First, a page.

Years later, she and my father boycotted my wedding and sent a neatly typed note on engraved eggshell stationery: “Mr. and Mrs. Robert R. Smith, Jr., will not attend.”
I waited for an explanation for their absence. I waited for decades, but it never came.
My mother and I were master/slave; Hitler/Jew; shark/bloody leg; Mr. Murdstone/David Copperfield; Johan/Henrik in Ingmar Bergman’s Saraband.
Whenever someone asked about my “Mom,” my gut reaction would have been to answer, Mom? I don’t know anyone like that. Nancy, my biological mother, the popinjay, the vituperative termagant, was certainly no Stella Dallas.
To my mother, every aspect of life was categorized as a bargain or overpriced.
That included me: poor Return On Investment.
I had no siblings. To visit her after I left home for college, a formal invitation was required. Christmas was the only time that I was permitted to return to my parents’ house.
I told my father that I was thinking about marrying The Greek and moving to Athens.
In a disembodied voice, he replied, “I guess we’ll see you once every ten years.”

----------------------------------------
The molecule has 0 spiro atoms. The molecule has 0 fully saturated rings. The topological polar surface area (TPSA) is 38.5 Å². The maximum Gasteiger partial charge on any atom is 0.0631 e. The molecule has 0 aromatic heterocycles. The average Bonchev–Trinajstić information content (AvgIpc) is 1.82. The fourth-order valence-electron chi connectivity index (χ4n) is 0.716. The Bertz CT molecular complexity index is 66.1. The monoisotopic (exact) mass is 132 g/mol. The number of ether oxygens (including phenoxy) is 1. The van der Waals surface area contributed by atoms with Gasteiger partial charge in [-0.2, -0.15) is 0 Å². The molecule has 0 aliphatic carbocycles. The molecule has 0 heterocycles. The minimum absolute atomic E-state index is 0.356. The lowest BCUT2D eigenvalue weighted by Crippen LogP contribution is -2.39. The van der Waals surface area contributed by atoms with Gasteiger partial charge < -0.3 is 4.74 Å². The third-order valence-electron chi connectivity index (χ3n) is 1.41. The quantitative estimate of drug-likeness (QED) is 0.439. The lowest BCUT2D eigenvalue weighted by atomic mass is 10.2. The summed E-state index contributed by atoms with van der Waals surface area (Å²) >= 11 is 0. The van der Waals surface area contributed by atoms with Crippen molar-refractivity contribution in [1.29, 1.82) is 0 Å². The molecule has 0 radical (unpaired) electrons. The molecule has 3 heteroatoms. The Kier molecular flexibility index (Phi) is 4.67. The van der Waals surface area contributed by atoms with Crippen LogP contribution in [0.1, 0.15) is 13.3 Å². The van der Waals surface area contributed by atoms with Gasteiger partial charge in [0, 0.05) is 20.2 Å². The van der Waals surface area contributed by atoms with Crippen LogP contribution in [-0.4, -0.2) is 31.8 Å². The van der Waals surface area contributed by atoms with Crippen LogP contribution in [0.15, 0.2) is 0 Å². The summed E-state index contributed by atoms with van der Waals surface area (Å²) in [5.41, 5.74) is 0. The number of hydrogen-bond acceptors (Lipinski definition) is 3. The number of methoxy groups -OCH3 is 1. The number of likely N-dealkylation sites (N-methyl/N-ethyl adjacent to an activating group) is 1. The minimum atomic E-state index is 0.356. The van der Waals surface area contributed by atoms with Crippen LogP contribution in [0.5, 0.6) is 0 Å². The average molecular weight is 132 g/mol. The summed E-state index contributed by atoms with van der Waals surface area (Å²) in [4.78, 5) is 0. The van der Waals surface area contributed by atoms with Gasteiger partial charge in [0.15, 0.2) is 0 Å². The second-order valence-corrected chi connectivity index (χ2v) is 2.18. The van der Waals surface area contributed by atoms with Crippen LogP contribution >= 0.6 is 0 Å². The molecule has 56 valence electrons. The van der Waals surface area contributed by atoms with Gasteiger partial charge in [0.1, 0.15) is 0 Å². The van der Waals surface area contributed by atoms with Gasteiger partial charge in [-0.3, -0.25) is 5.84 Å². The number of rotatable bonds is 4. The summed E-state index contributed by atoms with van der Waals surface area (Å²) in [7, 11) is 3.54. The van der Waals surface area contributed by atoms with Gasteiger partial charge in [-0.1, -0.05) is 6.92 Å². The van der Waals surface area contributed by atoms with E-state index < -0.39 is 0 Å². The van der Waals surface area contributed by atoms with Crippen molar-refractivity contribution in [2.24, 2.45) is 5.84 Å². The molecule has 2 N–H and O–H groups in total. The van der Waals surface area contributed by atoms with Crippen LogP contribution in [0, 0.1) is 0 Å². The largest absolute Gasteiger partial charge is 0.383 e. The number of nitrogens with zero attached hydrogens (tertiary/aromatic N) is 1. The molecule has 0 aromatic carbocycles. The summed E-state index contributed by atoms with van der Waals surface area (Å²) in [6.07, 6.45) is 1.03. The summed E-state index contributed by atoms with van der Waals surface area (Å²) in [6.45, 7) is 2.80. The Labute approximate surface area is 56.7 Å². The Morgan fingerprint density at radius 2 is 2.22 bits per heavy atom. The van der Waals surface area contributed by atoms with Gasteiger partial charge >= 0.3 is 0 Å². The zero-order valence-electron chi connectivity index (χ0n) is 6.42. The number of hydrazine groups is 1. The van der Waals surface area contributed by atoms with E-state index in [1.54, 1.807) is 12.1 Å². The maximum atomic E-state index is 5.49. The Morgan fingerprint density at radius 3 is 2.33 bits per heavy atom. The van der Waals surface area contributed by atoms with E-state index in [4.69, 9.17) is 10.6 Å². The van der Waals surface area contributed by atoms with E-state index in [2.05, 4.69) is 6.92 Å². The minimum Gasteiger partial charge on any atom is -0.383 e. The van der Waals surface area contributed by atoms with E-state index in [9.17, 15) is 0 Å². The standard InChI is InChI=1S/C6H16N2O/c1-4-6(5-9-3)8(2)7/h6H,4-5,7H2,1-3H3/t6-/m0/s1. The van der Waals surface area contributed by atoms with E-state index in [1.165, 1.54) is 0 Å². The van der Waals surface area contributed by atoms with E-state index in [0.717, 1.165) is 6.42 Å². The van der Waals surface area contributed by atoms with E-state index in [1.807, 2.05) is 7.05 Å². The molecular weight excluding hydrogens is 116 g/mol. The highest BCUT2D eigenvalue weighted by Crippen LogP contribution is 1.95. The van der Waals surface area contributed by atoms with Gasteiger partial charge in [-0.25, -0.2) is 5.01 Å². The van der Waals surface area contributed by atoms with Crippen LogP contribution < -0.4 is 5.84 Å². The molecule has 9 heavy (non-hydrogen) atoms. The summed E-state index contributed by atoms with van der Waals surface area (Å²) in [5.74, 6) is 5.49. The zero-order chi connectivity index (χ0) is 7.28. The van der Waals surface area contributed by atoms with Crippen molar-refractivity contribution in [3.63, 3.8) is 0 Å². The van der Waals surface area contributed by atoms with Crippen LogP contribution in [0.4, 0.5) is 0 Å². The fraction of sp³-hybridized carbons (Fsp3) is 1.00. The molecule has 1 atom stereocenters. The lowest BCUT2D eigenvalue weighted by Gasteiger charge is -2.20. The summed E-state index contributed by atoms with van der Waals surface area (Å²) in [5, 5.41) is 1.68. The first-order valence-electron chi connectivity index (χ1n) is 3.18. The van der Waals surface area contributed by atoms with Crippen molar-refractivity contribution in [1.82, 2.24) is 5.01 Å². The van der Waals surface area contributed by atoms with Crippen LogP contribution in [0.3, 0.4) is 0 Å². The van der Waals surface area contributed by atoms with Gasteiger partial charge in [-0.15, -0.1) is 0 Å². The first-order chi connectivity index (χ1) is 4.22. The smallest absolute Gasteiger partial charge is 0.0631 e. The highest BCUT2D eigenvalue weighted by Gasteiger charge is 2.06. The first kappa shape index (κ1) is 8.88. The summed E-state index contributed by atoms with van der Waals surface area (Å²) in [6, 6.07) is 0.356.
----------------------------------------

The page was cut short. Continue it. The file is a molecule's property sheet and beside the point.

He turned his back on me, and walked away.
Had lunch–turkey sandwiches–at Viand coffee shop on Madison with Marilyn and Helen from work. Said they really admired me for surviving so long working for my boss, Beatrice, editor-in-chief of DR. Magazine.
Everyone else quits after three months. Beatrice is cold, ruthless, demanding. Always has her underlings in tears. Marilyn said that I was a “very cool lady.” Enjoyed their company and their compliments, of course.
Ah, the advantages given by Southern repression.
For French author Madame de Girardin:
“To love one who loves you, to admire one who admires you, in a word, to be the idol of one’s idol, is exceeding the limit of human joy; it is stealing fire from heaven.”
That perfectly describes what I am looking for!
Work is easy. Love is hard.
Robert calmly told his wife, Nancy, that if Gerhard, his male lover and draughtsman, abandoned him, he would commit suicide.
Nancy told me this when I was a teenager. No one ever told her that children were supposed to be protected from the cruelties of life in order to have some optimism and hope for the future.
It was an idea that she was incapable of forming on her own.
There was no FUN in our dysfunctional family.
Neither humor nor love or compassion touched us.